Sponsors also help with networking.  Having sponsors will introduce you to others, as is the case when Mark introduced us to Pinnacle Engines. They overhauled the race motor and used their many years of Continental knowledge to build a robust engine.

Many of the racers are supported by Air Capital Insurance and build shops like Advanced Aviation help multiple racers.  Outside of aviation, getting local support helps each team, in our case it’s the heavy equipment supplier Geoquip. And of course you have STIHL, a power tools manufacturer, not only supporting Race #30, but the whole event.

Sponsorship has been a difficult subject throughout the history of air racing. So it is encouraging to see so many Sport Class teams with sponsors. But what may be even more encouraging, is seeing how those sponsors come from a such a diverse range of industries.

Achievement: a result gained by effort, an accomplishment

In 1964 Bob Love flew “Bardahl Special” to win the Gold at 367mph. Twenty years later, in 1984 Skip Holm took the gold in “Stiletto” at 438mph, an increase of 71mph.

In 1998 Dave Morss won the first Sport Gold at 308mph. Again, fast forward twenty years and in 2018 Andrew Findlay wins at 403mph, an increase of 95mph.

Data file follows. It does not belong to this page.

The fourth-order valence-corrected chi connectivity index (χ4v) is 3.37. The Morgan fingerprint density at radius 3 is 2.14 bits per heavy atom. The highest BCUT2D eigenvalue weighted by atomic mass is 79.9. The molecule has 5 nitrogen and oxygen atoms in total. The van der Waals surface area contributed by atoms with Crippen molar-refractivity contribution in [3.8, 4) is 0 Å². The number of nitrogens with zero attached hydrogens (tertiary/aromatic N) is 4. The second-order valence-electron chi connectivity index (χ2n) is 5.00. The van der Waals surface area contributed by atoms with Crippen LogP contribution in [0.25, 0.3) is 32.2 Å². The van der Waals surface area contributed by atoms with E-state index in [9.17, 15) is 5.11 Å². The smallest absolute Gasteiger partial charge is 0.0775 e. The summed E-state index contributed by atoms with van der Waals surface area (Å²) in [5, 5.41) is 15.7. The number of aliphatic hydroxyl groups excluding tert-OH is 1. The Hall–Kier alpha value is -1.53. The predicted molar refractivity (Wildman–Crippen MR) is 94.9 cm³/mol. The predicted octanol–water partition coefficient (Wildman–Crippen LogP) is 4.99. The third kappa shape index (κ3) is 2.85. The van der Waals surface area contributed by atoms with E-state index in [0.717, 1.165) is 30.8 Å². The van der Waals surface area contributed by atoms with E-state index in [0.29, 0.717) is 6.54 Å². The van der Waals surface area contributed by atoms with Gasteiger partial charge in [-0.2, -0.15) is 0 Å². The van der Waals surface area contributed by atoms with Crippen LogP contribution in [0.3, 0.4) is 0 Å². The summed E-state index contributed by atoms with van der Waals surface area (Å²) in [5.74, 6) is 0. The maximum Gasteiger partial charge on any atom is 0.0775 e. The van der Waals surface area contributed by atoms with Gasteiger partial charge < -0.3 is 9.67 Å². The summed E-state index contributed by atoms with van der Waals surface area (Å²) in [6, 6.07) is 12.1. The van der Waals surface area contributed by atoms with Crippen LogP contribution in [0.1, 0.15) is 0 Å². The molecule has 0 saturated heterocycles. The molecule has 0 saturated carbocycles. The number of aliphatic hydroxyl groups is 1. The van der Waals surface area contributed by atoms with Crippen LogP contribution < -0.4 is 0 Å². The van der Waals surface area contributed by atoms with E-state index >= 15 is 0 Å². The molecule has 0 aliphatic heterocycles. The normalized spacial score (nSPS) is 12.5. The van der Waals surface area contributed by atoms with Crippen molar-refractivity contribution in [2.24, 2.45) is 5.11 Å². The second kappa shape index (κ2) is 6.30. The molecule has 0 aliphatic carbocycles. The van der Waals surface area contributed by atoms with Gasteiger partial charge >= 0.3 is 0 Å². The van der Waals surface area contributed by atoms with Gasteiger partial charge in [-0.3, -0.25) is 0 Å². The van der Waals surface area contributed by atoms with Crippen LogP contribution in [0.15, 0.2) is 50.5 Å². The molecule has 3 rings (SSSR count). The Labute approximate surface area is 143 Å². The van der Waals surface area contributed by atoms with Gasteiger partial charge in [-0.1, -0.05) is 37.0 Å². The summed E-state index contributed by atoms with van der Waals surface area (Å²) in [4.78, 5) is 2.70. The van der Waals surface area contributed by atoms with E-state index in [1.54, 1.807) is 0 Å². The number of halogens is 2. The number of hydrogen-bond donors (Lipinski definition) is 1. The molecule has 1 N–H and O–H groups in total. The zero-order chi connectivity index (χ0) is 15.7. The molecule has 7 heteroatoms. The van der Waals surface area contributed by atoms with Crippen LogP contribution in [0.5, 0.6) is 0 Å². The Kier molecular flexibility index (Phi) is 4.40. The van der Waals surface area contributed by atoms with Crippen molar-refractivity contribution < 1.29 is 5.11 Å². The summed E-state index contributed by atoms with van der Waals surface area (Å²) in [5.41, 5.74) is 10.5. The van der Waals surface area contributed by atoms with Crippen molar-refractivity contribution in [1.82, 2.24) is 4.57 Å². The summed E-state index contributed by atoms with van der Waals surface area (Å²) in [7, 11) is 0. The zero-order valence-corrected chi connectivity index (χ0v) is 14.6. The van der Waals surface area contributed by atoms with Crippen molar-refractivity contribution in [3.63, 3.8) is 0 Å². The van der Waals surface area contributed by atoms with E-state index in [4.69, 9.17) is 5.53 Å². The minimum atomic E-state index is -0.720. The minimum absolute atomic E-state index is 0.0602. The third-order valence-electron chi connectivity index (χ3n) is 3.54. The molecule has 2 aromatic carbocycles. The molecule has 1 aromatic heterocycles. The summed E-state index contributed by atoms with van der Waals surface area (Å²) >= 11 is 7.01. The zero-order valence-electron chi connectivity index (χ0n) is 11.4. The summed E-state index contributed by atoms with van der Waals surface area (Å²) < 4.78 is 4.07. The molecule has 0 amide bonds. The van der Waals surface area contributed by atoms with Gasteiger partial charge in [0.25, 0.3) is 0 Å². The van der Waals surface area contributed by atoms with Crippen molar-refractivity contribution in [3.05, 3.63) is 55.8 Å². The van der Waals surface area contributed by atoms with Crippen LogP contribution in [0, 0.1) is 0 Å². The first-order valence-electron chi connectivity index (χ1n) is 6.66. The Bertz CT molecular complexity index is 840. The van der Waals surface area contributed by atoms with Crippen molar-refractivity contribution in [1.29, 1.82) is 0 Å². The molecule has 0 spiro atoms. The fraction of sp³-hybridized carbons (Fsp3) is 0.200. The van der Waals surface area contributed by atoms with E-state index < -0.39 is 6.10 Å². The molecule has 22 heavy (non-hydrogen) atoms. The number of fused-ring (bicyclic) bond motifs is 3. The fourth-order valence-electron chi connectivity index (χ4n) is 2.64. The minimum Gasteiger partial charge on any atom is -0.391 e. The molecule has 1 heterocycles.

What makes the numbers for the Sport Class even more impressive, is that these speeds have been achieved while using less than 60% of the class’ 1000cu-in displacement limit. So, it is a safe bet we will continue to see faster and faster speeds for many years to come.

It’s also impressive to see how the aircraft in both classes developed during those time frames. Aero improvements, ADI, spray bars, clipped wings, and boil off systems are all mods pioneered on the old Unlimited racers.  Today every one of those mods have been adopted by one Sport team or another. The lone exception is a boil off system, but it’s only a matter of time before we see one of those on a Sport racer.

Of course no discussion of Sport Class achievements would be complete without mentioning Team Nemesis. They designed and built a race plane from the ground up (a feat on its own). They then raced that airplane to four consecutive Sport Class championships, flew past the 400mph mark and set six world speed records (five of which are still standing). Now Race #3X has retired to a well-earned place in the Smithsonian and will be a central part of the coming “Nation of Speed” exhibit.

Happiness: a state of well-being and contentment, joy

There are always comparisons to NASCAR or Red Bull Air Race (which sadly just announced 2019 will be its last season). But a better comparison would be to an open track day. No one comes to Reno looking to get rich. Many aren’t even out there to win. This makes Reno special, because everyone comes to have a good time.

And for the One Moment Team, working on the plane each year is an annual party. You look around the pit and you have family, friends, co-workers, friends of co-workers, former bosses, airport neighbors, and they all converge for one week in September.